* I originally made this post on October 29, 2007. With Halloween and Reformation day just around the corner, I thought it would be timely to re-post. I have done some editing, including how we celebrate Reformation day today, but for the most part it’s the same as it was 6 years ago.
As always, my intent is not to hurt feelings or offend. It is my intent to urge you to think about it.
Do you know that both Halloween and Reformation Day occur on the same date? October 31st? I didn’t. In fact, until about 3 years ago, (It would be about 10 years ago now) I had no idea that Reformation day even existed. Even my very wise, knowledgeable husband had no idea. Neither of us had ever heard of it.
Maybe you didn’t either? Maybe you have no idea what I’m talking about even now? I certainly couldn’t blame you, it’s not commonly spoken of, even in mainline Christian circles. I don’t know why? It’s a wonderful day to celebrate!
October 31st is Reformation day. It is the anniversary of the day that Martin Luther nailed his 95 thesis on the Wittenburg church door. Some churches celebrate this holiday on the last Sunday of the month. Many don’t celebrate it at all. And like I mentioned before, many Christians don’t even know of its existence.
If you do a search you will find many ideas for activities available to celebrate the occasion of the church separating from Catholicism.
When we first started celebrating, it basically included eating smoked turkey drumsticks while watching the modern version of the movie “Luther” It has evolved, last year (2012) as hospitality chair at church, I encouraged us to have a Reformation day celebration. This Sunday will be our 2nd year.
Dinner is “name your food” (Sola Salad, Tetzel pretzels, Cake of Indulgences, Diet of Worms cake, etc.) It’s fun to see how cleaver people can be. Then we play games: A Mighty Fortress Musical Chairs, Luther Rose Bowl, Coins in the Coffer coin toss, and a Papal bull pinata, this year we’re adding a Cake of Indulgences walk. Then, for those that want to stay, we watch Luther. This year it will be the old black and white version. I’m excited, I’ve never seen that one before.
Growing up, my family celebrated Halloween. Every year was a different costume. A witch, the devil, complete with red pointy ears, and a long tail, a princess, a 50’s girl going to the sock hop, etc. We really had no pretense of Christianity, and it wasn’t a problem. In fact, back then, everyone celebrated Halloween,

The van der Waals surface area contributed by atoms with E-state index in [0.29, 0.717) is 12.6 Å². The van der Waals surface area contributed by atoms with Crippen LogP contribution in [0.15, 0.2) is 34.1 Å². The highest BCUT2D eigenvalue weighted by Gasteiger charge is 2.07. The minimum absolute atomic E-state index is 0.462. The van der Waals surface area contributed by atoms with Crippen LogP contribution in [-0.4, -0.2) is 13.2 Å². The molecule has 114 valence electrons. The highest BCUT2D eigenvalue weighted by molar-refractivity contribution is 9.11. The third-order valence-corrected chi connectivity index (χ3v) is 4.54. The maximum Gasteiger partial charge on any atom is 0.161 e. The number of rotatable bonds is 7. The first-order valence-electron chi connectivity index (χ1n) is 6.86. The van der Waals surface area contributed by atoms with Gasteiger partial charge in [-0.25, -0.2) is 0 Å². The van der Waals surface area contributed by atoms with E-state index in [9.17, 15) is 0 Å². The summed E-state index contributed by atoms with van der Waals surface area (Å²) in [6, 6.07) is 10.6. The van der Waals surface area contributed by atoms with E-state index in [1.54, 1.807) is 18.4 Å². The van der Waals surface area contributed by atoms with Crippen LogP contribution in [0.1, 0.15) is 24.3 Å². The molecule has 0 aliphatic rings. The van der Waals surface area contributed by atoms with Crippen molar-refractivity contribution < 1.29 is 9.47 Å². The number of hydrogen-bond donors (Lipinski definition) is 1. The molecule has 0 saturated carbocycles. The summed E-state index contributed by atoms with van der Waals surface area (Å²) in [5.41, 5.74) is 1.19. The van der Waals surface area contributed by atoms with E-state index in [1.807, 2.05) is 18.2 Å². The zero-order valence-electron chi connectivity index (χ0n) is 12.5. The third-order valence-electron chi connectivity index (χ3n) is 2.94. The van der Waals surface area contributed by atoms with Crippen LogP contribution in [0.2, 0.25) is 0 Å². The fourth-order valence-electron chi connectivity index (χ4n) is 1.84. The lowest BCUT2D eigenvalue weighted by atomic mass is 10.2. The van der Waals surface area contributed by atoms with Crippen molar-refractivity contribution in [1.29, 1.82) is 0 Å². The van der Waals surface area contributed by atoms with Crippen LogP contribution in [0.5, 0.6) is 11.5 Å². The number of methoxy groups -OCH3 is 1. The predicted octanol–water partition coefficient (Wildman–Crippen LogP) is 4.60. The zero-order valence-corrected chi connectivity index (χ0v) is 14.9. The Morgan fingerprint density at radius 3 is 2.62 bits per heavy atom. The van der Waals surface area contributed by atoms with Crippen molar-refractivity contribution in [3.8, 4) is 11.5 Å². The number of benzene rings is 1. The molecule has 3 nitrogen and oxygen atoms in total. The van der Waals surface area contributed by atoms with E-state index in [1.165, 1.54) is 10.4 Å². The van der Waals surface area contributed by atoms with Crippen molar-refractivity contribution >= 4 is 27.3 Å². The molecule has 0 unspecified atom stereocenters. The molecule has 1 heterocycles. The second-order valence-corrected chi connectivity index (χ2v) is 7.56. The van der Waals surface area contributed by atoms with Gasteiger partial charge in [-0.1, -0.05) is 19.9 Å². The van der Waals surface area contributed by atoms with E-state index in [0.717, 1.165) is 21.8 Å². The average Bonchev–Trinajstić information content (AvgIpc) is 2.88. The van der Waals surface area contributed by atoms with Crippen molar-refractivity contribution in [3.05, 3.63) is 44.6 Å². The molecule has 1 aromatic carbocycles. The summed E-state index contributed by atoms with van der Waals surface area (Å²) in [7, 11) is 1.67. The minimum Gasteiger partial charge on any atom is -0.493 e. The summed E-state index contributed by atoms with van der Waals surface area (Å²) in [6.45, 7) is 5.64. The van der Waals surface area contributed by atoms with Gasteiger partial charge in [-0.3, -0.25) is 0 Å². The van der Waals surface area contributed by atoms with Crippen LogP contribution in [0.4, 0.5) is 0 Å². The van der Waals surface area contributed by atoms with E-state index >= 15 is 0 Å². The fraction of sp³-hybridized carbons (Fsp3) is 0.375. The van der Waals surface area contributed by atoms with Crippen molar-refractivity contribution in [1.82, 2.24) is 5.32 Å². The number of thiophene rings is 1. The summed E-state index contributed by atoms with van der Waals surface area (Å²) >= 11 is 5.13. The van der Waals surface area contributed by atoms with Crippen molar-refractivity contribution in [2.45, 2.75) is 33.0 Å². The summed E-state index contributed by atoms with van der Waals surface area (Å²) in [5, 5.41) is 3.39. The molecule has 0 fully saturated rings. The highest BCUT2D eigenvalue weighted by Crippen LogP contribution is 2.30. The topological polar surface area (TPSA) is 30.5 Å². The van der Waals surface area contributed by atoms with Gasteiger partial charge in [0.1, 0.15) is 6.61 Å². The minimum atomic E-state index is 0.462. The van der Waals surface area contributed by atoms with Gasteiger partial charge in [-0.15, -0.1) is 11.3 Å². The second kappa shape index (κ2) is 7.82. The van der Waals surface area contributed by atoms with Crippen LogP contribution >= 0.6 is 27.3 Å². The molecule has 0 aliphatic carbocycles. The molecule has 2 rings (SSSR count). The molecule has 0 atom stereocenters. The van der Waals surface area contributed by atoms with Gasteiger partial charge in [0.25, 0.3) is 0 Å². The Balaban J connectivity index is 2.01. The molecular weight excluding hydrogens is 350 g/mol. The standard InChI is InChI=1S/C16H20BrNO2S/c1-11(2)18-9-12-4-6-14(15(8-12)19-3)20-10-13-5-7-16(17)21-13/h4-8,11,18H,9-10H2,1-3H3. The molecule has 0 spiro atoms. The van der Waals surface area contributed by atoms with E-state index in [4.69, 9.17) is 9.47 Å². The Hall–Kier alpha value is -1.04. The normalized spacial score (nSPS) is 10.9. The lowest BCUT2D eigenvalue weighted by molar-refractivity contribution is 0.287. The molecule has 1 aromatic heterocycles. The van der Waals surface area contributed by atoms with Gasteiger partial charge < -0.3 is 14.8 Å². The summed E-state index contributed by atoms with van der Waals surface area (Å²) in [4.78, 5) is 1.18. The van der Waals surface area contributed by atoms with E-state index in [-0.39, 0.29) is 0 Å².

except for that strange family up the street…
their house was always dark on October 31st.
Now, we’re that strange family.
The first year Shane and I were married, he explained why he believed what he did about Halloween. Like many things back then, as a fairly new believer, It didn’t take much convincing for me to believe. When we lived in the city we kept our porch light and other lights in the front of the house off and went upstairs to watch a movie. I don’t know about Shane, but each Halloween night I prayed that no unknowing little child would ring our doorbell.
For many years this is how we celebrated.
Maybe, you celebrate Halloween, or maybe you participate in your churches “trunk or treat” or a Bible character costume party, or allow your children to go to parties that “aren’t Halloween related” but fall near Halloween on the calendar.
Maybe you don’t know that Halloween has its roots in Witchcraft and paganism. God’s word speaks against witchcraft. (If you doubt, look in your concordance, or an online Bible). Christian Information Ministries has an article here about witchcraft and Halloween. If you feel you must, you can also Google Halloween and Wicca and find a ton of Wiccan websites that talk about casting spells and such. (It gave me the creeps, but I did it a minute ago just to see what would come up). Yikes! Scary stuff…
Or maybe you know and justify it. “Oh we don’t believe that,” or, “I don’t let my kids dress up in scary costumes.” Or, “wow, you’re going kind of overboard aren’t you, it’s just an innocent time for kids to have fun” (see the above links or search yourself please-this is not an innocent holiday).
If you are a believer, you are called to be different. Why would you want to participate in a holiday that celebrates evil?
Why would you want your children practicing the selfish behavior of “trick or treat?” in other words, “If you don’t give me something, and something good, I’m going to do something mean to you.” Would that really happen? Probably not; but personally, I think it sends a wrong message to our children.
I know some think it’s a great way to evangelize, and maybe it is. If you do, please make sure you’re giving away the best candy on the block with your tract.
I urge those of you that continue to celebrate Halloween to study the issue. Don’t just go with the flow because it’s the thing to do, or because the “children will be disappointed.” Please study and decide.
I realize this is an issue each family must decide for themselves. My hope is that you’ll not continue to go into it blindly, that you’ll study and learn and know what you believe and why you believe it. I promise not to judge you if you don’t agree with me. Afterall, we all won’t ever agree on everything, will we?
And if you come down on the side of celebrating Reformation Day, let me know and I’ll give you details about our celebration at church.